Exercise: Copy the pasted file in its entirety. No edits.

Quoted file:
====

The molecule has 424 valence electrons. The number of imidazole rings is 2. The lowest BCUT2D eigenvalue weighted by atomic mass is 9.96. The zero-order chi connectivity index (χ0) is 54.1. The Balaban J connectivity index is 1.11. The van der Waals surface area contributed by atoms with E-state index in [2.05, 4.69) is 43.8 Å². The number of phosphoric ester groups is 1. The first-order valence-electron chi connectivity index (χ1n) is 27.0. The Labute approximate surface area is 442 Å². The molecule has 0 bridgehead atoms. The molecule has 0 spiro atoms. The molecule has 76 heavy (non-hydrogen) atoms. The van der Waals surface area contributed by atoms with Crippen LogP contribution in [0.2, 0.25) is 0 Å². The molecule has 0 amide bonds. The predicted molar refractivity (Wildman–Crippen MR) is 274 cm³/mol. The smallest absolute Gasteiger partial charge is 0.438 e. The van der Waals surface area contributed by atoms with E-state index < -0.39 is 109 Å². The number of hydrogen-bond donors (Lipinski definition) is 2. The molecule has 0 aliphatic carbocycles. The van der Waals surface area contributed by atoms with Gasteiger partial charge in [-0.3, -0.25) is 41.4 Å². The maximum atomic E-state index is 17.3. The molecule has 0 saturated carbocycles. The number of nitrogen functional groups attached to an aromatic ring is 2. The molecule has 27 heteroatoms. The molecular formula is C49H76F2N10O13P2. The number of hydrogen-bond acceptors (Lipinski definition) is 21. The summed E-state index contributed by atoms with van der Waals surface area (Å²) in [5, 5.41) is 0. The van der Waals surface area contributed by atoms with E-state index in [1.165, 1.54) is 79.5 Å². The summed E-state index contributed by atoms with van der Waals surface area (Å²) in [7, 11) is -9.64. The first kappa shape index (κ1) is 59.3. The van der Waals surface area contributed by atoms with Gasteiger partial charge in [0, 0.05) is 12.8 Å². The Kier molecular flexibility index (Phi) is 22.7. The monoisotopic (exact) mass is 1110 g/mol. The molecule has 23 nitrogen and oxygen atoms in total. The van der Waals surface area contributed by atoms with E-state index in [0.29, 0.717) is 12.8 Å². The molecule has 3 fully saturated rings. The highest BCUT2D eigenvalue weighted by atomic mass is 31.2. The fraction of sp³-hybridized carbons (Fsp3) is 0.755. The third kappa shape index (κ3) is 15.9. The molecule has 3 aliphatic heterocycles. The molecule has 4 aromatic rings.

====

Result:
The molecule has 424 valence electrons. The number of imidazole rings is 2. The lowest BCUT2D eigenvalue weighted by atomic mass is 9.96. The zero-order chi connectivity index (χ0) is 54.1. The Balaban J connectivity index is 1.11. The van der Waals surface area contributed by atoms with E-state index in [2.05, 4.69) is 43.8 Å². The number of phosphoric ester groups is 1. The first-order valence-electron chi connectivity index (χ1n) is 27.0. The Labute approximate surface area is 442 Å². The molecule has 0 bridgehead atoms. The molecule has 0 spiro atoms. The molecule has 76 heavy (non-hydrogen) atoms. The van der Waals surface area contributed by atoms with Crippen LogP contribution in [0.2, 0.25) is 0 Å². The molecule has 0 amide bonds. The predicted molar refractivity (Wildman–Crippen MR) is 274 cm³/mol. The smallest absolute Gasteiger partial charge is 0.438 e. The van der Waals surface area contributed by atoms with E-state index < -0.39 is 109 Å². The number of hydrogen-bond donors (Lipinski definition) is 2. The molecule has 0 aliphatic carbocycles. The van der Waals surface area contributed by atoms with Gasteiger partial charge in [-0.3, -0.25) is 41.4 Å². The maximum atomic E-state index is 17.3. The molecule has 0 saturated carbocycles. The number of nitrogen functional groups attached to an aromatic ring is 2. The molecule has 27 heteroatoms. The molecular formula is C49H76F2N10O13P2. The number of hydrogen-bond acceptors (Lipinski definition) is 21. The summed E-state index contributed by atoms with van der Waals surface area (Å²) in [5, 5.41) is 0. The van der Waals surface area contributed by atoms with E-state index in [1.165, 1.54) is 79.5 Å². The summed E-state index contributed by atoms with van der Waals surface area (Å²) in [7, 11) is -9.64. The first kappa shape index (κ1) is 59.3. The van der Waals surface area contributed by atoms with Gasteiger partial charge in [0, 0.05) is 12.8 Å². The Kier molecular flexibility index (Phi) is 22.7. The monoisotopic (exact) mass is 1110 g/mol. The molecule has 23 nitrogen and oxygen atoms in total. The van der Waals surface area contributed by atoms with E-state index in [0.29, 0.717) is 12.8 Å². The molecule has 3 fully saturated rings. The highest BCUT2D eigenvalue weighted by atomic mass is 31.2. The fraction of sp³-hybridized carbons (Fsp3) is 0.755. The third kappa shape index (κ3) is 15.9. The molecule has 3 aliphatic heterocycles. The molecule has 4 aromatic rings.